Kenton Joel Carnegie Wolf Attack
Kenton Joel Carnegie (11 February 1983 – 8 November 2005) was a Canadian geological engineering student. A judicial inquest carried out by the Provincial Government of Saskatchewan in 2007 concluded that he was killed by wolves on 8 November 2005 at Points North Landing, Saskatchewan, Canada. The conclusion of the official inquest drew later criticism because previous and more authoritative investigations disagreed with the inquest's findings. The unresolved matter of how Carnegie died is the subject of ongoing controversy.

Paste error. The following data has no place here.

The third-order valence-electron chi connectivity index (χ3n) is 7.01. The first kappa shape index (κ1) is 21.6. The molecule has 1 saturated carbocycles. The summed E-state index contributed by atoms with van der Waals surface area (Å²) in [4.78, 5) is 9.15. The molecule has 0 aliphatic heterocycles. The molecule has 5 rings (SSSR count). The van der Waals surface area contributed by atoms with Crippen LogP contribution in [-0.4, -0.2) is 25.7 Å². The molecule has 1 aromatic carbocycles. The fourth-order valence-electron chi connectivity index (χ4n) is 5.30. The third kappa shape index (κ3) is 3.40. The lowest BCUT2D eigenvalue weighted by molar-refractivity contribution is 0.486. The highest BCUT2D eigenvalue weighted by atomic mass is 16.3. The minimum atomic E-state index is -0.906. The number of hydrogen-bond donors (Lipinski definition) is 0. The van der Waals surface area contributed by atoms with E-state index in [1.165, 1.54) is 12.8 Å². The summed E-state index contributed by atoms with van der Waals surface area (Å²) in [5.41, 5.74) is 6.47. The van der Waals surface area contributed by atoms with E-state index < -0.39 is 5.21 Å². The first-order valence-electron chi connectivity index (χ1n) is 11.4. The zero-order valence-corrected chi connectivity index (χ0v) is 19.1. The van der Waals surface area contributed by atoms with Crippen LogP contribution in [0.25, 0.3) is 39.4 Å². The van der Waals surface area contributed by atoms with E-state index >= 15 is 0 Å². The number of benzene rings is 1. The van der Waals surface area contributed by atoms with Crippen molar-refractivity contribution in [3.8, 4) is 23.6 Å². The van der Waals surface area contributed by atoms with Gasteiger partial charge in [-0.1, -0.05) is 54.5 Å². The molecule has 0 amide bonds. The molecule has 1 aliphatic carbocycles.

Although there were no eyewitnesses to the attack, there had been several previous incidents in the region of wolves and black bears acting aggressively toward people. The official investigation initiated by the Chief Coroner of Saskatchewan was carried out by internationally renowned carnivore biologist Dr. Paul Paquet and Royal Canadian Police forensic anthropologist Dr. Ernest Walker, who concluded that Carnegie died as the result of a violent predatory attack, either by wolves (Canis lupus) or an American black bear (Ursus americanus). Bear expert Dr. Stephen Herrero came to the same conclusion, although Herrero believed the responsible predator was likely a black bear. An independent investigation by the National Geographic Society (NGS), led by animal behaviorist Dr. Jane Packard and forensic anthropologist Dr. Gary Haynes, concurred with the equivocal results of the official investigation. Similarly, bear specialist Wayne McRory concluded that a black bear was the probable predator after reviewing the physical evidence. Later, private investigations conducted on behalf of the Carnegie family by ethologist Dr. Valerius Geist, and wildlife biologist Mark McNay strengthened the case for the wolf theory. The conclusions of a third investigation commissioned by the Carnegie family and conducted by wildlife biologist Dr. Brent Patterson were equivocal, although Patterson believed wolves were most likely responsible. Among the various investigators, only Paquet and Haynes visited and carried out an onsite assessment of the accident scene.
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